I imagine it’s a universally difficult task to choose when to say goodbye to the body of a loved one. It darkens the room like a storm-filled cloud. The thunder of the imminent moment constantly rumbles in the distance. One of the first things Nathan said after Keller was born was, “It’s going to be hard to say goodbye.”
For Keller, there came a time when he began to lose his newborn appearance. Bodies are meant to be living. Bodies are created to have blood and life coursing through every square inch. When life has left a body the physical appearance of your loved one relatively rapidly disappears. It’s interesting. Bodies are meant to be living. Death is not from God.
We set a rather arbitrary time to say goodbye. We decided that between 6 and 7 a.m., we would kiss our son for the last time.
Around 6 a.m. everyone left the room and gave Nathan, myself, and Keller time alone as a family. Another wave crashed overhead and hurled us to our knees. We held our son and mournfully wept with the bitter assurance that we would never hold him, or see him again in this life. There are no words available that can capture this moment. You are met face to face with the stark contrast of the living and the dead, of the physical earth and life to come. It is too large a truth to process or articulate. We were just still, and in the presence of God. We prayed as a family.
Keller never opened his eyes. There was no life in his perfect body to tell his eyelids to lift. In the few final moments we had with Keller, we opened up his eyes and we were met with the most stunning crystal blue eyes ever known. They weren’t just blue, they were almost an icy blue, and they were all Keller’s. Our blue eyed boy. Just like his daddy.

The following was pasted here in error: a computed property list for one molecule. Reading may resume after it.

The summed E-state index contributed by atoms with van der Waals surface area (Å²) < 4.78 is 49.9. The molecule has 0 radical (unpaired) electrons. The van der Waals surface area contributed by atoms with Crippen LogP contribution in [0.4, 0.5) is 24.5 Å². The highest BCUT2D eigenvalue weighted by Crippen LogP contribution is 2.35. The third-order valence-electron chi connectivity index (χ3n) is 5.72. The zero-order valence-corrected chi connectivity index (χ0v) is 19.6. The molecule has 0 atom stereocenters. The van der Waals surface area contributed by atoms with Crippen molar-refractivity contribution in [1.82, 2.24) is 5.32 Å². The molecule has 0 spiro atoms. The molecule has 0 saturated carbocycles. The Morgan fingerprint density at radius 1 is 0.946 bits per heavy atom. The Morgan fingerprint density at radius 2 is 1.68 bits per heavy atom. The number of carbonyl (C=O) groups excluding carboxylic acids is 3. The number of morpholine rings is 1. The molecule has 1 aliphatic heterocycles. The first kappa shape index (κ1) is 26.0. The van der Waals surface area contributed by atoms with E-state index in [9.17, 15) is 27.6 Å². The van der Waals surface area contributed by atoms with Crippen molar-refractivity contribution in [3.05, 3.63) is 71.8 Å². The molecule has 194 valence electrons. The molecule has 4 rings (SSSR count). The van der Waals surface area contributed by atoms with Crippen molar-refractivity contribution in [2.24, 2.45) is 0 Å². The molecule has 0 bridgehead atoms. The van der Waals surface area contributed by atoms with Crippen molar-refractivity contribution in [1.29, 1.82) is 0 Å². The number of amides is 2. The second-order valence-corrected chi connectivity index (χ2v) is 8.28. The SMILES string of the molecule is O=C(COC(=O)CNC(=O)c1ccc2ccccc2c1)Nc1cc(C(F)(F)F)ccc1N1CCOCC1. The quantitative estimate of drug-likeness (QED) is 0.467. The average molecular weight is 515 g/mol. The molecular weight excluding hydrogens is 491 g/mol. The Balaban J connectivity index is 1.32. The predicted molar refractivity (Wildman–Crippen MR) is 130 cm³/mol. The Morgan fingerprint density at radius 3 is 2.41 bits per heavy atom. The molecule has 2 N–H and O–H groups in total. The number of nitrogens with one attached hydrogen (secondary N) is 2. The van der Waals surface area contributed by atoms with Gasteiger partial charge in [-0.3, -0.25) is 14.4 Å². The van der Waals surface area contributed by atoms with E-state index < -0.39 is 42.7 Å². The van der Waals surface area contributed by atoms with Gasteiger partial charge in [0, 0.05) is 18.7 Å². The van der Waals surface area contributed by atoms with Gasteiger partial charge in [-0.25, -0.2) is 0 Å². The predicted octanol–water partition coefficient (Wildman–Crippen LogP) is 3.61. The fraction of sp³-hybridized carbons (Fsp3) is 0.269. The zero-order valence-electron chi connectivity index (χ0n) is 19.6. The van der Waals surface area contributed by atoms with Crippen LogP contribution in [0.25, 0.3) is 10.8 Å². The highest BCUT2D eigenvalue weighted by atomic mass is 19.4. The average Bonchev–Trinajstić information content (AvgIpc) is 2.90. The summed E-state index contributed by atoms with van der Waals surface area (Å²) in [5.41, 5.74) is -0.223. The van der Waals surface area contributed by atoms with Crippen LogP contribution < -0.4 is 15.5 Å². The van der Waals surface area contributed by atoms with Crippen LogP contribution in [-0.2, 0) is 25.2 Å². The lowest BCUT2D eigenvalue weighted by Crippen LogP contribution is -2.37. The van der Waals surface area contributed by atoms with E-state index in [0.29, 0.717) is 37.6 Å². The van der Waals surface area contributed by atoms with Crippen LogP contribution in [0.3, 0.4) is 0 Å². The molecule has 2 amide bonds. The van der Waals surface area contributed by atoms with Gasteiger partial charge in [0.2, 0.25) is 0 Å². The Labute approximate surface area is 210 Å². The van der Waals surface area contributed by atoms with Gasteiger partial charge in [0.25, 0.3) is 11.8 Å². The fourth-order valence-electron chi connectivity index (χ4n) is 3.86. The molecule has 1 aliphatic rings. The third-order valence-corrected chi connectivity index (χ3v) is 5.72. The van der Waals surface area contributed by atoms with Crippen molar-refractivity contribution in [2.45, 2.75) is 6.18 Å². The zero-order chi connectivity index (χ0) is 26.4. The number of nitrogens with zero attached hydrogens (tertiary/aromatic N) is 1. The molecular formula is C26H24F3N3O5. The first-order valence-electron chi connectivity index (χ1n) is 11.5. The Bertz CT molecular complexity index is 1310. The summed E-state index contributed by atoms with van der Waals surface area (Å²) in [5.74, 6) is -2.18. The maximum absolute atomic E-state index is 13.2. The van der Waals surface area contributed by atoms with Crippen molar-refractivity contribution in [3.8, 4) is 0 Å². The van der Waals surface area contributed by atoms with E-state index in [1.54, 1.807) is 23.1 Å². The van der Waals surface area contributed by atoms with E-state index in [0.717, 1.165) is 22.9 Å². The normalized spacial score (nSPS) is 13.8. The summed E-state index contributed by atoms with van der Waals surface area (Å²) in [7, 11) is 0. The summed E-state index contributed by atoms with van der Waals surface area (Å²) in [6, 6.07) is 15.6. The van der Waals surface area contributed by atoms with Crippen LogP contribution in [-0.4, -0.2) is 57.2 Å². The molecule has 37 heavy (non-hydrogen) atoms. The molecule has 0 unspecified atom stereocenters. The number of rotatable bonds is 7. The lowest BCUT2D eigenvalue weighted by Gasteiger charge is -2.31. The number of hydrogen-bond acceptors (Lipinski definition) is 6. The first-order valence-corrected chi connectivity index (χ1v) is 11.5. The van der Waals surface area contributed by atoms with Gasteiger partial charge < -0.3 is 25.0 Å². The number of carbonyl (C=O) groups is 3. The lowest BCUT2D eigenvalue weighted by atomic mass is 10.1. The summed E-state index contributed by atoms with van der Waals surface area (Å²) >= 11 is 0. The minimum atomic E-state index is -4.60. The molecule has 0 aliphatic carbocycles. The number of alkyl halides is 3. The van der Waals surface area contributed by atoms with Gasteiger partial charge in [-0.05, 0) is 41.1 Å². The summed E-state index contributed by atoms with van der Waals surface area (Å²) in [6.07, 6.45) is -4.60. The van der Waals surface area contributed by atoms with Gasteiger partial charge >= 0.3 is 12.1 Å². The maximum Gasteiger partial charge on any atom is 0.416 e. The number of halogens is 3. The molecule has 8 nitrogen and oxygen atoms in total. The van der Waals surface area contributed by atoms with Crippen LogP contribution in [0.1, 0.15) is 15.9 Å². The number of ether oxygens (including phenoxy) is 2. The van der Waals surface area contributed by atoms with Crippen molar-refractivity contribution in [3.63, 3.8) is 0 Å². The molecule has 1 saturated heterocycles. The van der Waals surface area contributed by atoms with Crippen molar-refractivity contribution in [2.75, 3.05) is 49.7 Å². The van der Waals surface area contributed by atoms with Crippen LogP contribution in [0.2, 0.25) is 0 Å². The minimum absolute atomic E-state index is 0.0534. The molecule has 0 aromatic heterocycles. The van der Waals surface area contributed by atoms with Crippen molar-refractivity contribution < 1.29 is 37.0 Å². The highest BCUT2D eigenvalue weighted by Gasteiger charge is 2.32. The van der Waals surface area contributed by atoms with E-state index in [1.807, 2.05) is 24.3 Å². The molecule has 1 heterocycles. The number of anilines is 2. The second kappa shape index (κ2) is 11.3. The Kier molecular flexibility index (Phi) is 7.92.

After the wave of saying goodbye crashed and eased into shore, we FaceTimed Nathan’s parents. They were getting on a plane shortly, but they wouldn’t make it in time to hold their first grandson. I’m so thankful for the gift of technology. Across the country, they were able to meet Keller Norman Bartlett. We all cried and virtually held each other. We all remarked on his handsome perfection. We all worked to pour every ounce of love we had over him.
The Lord, in His almighty, perfect, and wondrous goodness placed another blanket of peace around Nathan and I’s shoulders. It was time. The Lord would strengthen and sustain us. 48 hours earlier we were eagerly awaiting his arrival. 24 hours later we were reeling from the shock of his death. Now we were saying goodbye. We welcomed my parents and Wendy to come back in and say their goodbyes as well. Perfect, selfless love filled the room.
I took off his hat and, tears streaming down my cheeks, handed him to the nurse. She tenderly wrapped him in blankets. She made certain his tiny body was nice and cozy. She wheeled his hospital cradle near my bed so that Nathan and I could touch him one last time. She quietly wheeled him out of the room, my dad stopping to kiss him one last time.
And he was gone. That was the last time we were with Keller. His first birthday is approaching, but I truly just ache to my core to hold a newborn baby and for a moment feel the weight of Keller in my arms. I always take notice of one year old boys waddling and babbling about. It’s a short glimpse of my son and the life we never knew. In many ways though, Keller is forever a newborn baby. Every time I see a newborn fresh with life, I see Keller, because that is the only way I have ever known him. He will always be 8 lbs 5 oz, 21.5 inches and perfect. Nathan captured our sentiments perfectly,
“With Mary, and other kids, they’re always growing and changing. I put a picture of a newborn Mary on my desk, and a year later she looked completely different. Keller never aged. When we said goodbye to him, the way he looks in his pictures, that’s the only way he ever looked. The Bible gives us brief glimpses of Heaven, but we still can’t fully fathom what eternal life with God will be like. I don’t know what Keller will look like when I meet him someday, but I’m very excited to find out.”
Bodies are created for life. I know so little about eternity. I rest knowing God is creator. He is real. He is love. He promised life forever with Him. No more goodbyes. No more moments of devastating finality – just presence. I’m ready for that eternal moment Keller Feller. I’m excited to see you, with the life and love of the Lord coursing through every square inch of your forever body.